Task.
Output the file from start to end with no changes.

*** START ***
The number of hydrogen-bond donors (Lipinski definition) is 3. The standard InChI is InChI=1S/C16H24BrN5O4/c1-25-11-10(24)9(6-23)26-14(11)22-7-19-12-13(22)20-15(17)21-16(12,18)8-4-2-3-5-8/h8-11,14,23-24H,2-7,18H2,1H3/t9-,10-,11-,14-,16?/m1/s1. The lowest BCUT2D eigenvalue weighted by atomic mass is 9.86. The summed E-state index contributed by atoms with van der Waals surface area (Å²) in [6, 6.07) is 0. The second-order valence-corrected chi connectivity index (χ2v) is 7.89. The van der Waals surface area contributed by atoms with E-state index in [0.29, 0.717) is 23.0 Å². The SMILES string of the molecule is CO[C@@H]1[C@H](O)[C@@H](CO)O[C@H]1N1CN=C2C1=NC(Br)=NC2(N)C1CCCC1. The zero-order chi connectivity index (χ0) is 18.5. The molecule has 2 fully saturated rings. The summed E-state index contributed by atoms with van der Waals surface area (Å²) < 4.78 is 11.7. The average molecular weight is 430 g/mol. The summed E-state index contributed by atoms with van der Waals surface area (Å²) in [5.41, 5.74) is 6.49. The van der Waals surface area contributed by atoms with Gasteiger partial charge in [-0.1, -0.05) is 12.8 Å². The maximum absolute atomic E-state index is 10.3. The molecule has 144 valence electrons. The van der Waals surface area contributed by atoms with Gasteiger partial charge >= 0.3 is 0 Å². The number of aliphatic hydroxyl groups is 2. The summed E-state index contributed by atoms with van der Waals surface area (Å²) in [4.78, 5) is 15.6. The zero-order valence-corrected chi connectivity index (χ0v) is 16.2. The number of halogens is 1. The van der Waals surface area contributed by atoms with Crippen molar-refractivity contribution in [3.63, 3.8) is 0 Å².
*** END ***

The number of hydrogen-bond donors (Lipinski definition) is 3. The standard InChI is InChI=1S/C16H24BrN5O4/c1-25-11-10(24)9(6-23)26-14(11)22-7-19-12-13(22)20-15(17)21-16(12,18)8-4-2-3-5-8/h8-11,14,23-24H,2-7,18H2,1H3/t9-,10-,11-,14-,16?/m1/s1. The lowest BCUT2D eigenvalue weighted by atomic mass is 9.86. The summed E-state index contributed by atoms with van der Waals surface area (Å²) in [6, 6.07) is 0. The second-order valence-corrected chi connectivity index (χ2v) is 7.89. The van der Waals surface area contributed by atoms with E-state index in [0.29, 0.717) is 23.0 Å². The SMILES string of the molecule is CO[C@@H]1[C@H](O)[C@@H](CO)O[C@H]1N1CN=C2C1=NC(Br)=NC2(N)C1CCCC1. The zero-order chi connectivity index (χ0) is 18.5. The molecule has 2 fully saturated rings. The summed E-state index contributed by atoms with van der Waals surface area (Å²) < 4.78 is 11.7. The average molecular weight is 430 g/mol. The summed E-state index contributed by atoms with van der Waals surface area (Å²) in [5.41, 5.74) is 6.49. The van der Waals surface area contributed by atoms with Gasteiger partial charge in [-0.1, -0.05) is 12.8 Å². The maximum absolute atomic E-state index is 10.3. The molecule has 144 valence electrons. The van der Waals surface area contributed by atoms with Gasteiger partial charge >= 0.3 is 0 Å². The number of aliphatic hydroxyl groups is 2. The summed E-state index contributed by atoms with van der Waals surface area (Å²) in [4.78, 5) is 15.6. The zero-order valence-corrected chi connectivity index (χ0v) is 16.2. The number of halogens is 1. The van der Waals surface area contributed by atoms with Crippen molar-refractivity contribution in [3.63, 3.8) is 0 Å².